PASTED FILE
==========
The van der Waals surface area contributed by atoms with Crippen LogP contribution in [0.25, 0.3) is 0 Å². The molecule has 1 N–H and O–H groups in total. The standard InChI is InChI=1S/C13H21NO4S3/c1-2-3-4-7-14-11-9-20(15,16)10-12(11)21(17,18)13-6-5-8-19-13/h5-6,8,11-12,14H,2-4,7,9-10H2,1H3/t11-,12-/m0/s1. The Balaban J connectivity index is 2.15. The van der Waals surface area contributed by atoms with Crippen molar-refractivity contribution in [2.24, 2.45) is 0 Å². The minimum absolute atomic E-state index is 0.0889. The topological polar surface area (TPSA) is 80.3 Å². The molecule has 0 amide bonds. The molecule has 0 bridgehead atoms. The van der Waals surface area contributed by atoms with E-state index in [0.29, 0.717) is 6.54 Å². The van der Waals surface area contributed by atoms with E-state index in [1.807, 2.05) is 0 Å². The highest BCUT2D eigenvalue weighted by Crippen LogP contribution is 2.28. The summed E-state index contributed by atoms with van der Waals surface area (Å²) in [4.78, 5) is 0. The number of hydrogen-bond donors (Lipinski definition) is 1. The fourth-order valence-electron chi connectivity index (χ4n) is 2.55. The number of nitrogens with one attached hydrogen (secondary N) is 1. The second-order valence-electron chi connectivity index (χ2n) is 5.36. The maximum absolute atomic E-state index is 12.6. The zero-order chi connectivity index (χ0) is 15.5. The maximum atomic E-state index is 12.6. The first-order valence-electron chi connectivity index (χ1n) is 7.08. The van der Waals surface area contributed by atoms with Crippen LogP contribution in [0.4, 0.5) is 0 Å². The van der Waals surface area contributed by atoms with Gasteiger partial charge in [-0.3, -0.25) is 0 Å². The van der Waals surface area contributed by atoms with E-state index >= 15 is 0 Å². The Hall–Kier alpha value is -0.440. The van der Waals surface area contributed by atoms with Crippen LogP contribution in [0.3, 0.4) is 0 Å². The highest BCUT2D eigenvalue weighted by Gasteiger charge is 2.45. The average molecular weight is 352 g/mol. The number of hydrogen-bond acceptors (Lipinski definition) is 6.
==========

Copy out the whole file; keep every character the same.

The van der Waals surface area contributed by atoms with Crippen LogP contribution in [0.25, 0.3) is 0 Å². The molecule has 1 N–H and O–H groups in total. The standard InChI is InChI=1S/C13H21NO4S3/c1-2-3-4-7-14-11-9-20(15,16)10-12(11)21(17,18)13-6-5-8-19-13/h5-6,8,11-12,14H,2-4,7,9-10H2,1H3/t11-,12-/m0/s1. The Balaban J connectivity index is 2.15. The van der Waals surface area contributed by atoms with Crippen molar-refractivity contribution in [2.24, 2.45) is 0 Å². The minimum absolute atomic E-state index is 0.0889. The topological polar surface area (TPSA) is 80.3 Å². The molecule has 0 amide bonds. The molecule has 0 bridgehead atoms. The van der Waals surface area contributed by atoms with E-state index in [0.29, 0.717) is 6.54 Å². The van der Waals surface area contributed by atoms with E-state index in [1.807, 2.05) is 0 Å². The highest BCUT2D eigenvalue weighted by Crippen LogP contribution is 2.28. The summed E-state index contributed by atoms with van der Waals surface area (Å²) in [4.78, 5) is 0. The number of hydrogen-bond donors (Lipinski definition) is 1. The fourth-order valence-electron chi connectivity index (χ4n) is 2.55. The number of nitrogens with one attached hydrogen (secondary N) is 1. The second-order valence-electron chi connectivity index (χ2n) is 5.36. The maximum absolute atomic E-state index is 12.6. The zero-order chi connectivity index (χ0) is 15.5. The maximum atomic E-state index is 12.6. The first-order valence-electron chi connectivity index (χ1n) is 7.08. The van der Waals surface area contributed by atoms with Crippen LogP contribution in [0.4, 0.5) is 0 Å². The van der Waals surface area contributed by atoms with Gasteiger partial charge in [-0.3, -0.25) is 0 Å². The van der Waals surface area contributed by atoms with E-state index >= 15 is 0 Å². The Hall–Kier alpha value is -0.440. The van der Waals surface area contributed by atoms with Crippen LogP contribution in [0.3, 0.4) is 0 Å². The highest BCUT2D eigenvalue weighted by Gasteiger charge is 2.45. The average molecular weight is 352 g/mol. The number of hydrogen-bond acceptors (Lipinski definition) is 6.